Brooks Curry Smashed Records, Surpassed Goals in Year One
LSU freshman swimmer Brooks Curry set out one goal before the season: make it to NCAAs.
Finishing the season as the fastest freshman in the country in all three freestyle events, along with his standout performance at SEC Championships, qualified him to reach that goal, and forced him to set new ones.
But like hundreds of LSU spring student-athletes, Curry was one of many who felt the sudden impact of widespread COVID-19 cancelations. Everything seemed to shift in the blink of an eye, and Curry was ultimately never able to showcase his talents in the events he worked so hard to compete in.
“It was surreal when I heard it was canceled,” Curry said on NCAAs. “It was super disappointing. But at that point, there wasn’t anything I could really do about it. There was no point getting worked up or angry, I just had to move on.”
Now with all this unexpected free time at his home in Atlanta, Georgia, Curry says he’s trying to bulk up and eat as much as he can, while lifting weights and occasionally going fishing once or twice a week to keep his mind off things.
Eager to eventually get back in the water, his family recently ordered a swim tether – a piece of equipment designed to provide a resistance workout – and at some point, Curry hopes to take that out to his neighbors’ backyard pool.
At SEC Championships in February, Curry broke school records in the 50, 100, and 200-yard freestyle, shattering even his own expectations for his first season in Baton Rouge. After becoming an SEC Champion in the 100-yard freestyle as the only freshman in the field, Curry was interviewed by ESPN+, in what he categorized as his favorite moment as a Tiger to date.
Stepped up on the BIGGEST stage ?? pic.twitter.com/I7LintnQ6Z
— LSU Swimming & Diving (@LSUSwimDive) February 23, 2020
Even with his unprecedented freshman campaign, Curry wasn’t a highly-touted recruit coming out of Rivers Academy. In fact, his lifetime best of 20.65/45.19/1:40.82 in high school went down to 19.30/41.81/1:32/43 just one year later, earning him All-SEC first-team honors.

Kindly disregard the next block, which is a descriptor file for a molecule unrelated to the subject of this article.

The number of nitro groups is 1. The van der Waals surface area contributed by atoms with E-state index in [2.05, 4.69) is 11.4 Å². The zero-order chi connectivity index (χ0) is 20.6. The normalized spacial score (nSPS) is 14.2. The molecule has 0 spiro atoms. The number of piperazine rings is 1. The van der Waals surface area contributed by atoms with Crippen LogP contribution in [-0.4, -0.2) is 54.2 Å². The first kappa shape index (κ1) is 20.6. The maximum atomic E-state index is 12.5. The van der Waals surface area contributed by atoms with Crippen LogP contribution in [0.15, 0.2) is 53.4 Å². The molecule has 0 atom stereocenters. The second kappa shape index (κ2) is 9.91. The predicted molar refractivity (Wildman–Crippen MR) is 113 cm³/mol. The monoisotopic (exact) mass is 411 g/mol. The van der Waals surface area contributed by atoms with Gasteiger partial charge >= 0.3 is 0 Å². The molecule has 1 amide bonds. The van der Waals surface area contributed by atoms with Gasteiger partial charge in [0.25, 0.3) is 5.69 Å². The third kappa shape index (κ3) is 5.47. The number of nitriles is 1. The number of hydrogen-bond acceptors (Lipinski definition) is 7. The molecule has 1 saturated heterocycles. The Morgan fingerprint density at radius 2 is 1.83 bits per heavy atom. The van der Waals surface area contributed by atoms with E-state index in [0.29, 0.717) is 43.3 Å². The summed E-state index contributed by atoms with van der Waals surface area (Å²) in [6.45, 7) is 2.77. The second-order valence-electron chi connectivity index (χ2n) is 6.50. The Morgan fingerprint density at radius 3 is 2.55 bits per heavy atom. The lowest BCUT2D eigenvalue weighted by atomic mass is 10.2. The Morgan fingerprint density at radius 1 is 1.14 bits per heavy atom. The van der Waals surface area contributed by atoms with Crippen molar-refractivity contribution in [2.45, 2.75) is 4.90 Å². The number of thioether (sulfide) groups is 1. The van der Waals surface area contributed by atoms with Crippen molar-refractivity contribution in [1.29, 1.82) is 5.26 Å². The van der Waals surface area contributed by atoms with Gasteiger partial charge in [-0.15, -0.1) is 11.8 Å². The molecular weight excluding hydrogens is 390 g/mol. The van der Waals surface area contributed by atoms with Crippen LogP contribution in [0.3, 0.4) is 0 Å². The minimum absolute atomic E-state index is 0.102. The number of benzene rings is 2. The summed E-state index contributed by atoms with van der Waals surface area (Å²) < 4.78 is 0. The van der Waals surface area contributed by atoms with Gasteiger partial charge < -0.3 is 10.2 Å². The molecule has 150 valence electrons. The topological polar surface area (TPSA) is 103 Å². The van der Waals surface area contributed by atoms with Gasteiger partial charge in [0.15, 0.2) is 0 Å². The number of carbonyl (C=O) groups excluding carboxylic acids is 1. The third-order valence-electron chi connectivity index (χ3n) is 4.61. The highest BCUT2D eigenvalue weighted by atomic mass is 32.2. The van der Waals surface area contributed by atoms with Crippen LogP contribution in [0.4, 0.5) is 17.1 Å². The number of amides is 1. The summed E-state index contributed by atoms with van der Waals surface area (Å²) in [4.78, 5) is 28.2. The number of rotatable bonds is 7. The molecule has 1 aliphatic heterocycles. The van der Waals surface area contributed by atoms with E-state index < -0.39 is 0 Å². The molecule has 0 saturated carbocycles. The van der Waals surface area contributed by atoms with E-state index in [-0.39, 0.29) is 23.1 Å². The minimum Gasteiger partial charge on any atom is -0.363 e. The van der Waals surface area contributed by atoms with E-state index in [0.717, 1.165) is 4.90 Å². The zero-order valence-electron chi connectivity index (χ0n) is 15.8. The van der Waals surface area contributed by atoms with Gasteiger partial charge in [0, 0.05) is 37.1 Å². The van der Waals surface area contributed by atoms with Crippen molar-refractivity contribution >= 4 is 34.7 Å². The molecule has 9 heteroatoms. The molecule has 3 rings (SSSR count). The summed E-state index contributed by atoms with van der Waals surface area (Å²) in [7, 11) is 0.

“LSU was one of the only colleges that was talking to me,” Curry admitted. “I took my trip here and the guys were super cool and made me feel like I was at home. I’ve loved every part of the team so far, it’s been such a good decision.”
“I had no idea all of this was coming so quickly,” he added. “The success from SECs, to making NCAAs and being seeded to score so highly was just crazy to see throughout this year and totally unexpected.”
Coach Mellor says this year was all about learning what it meant to be consistent in his approach to training and racing. In fact, each week that went by, it was clear to Mellor that Curry absorbed the lessons from the week before, and was ready to learn something new.
“He’s a born competitor, so as he developed and matured more, his competitive nature took over and allowed him to excel against the best competition in the SEC Championships,” Mellor said.
Even though his transition to the collegiate level in the pool has felt seamless, Curry’s biggest challenge at LSU has been adapting from his high school routine to weathering the greater responsibilities and independence that college brings.
On Saturday, LSU held its annual end-of-season Swim and Dive Awards banquet, except this time it was virtual by way of Zoom, as head coaches Dave Geyer, Doug Shaffer and the rest of the staff announced several awards.
For Curry, it was a fitting end to a remarkable season, taking home four major honors: Newcomer of the Year, Most Improved Male, Hammer Award, and Most Valuable Male.
And while the season may be over, Curry’s dominance in the SEC is just getting started. Holding three individual school records and four relay school records in Year 1, that was merely a glimpse into what promises to be a special three years ahead.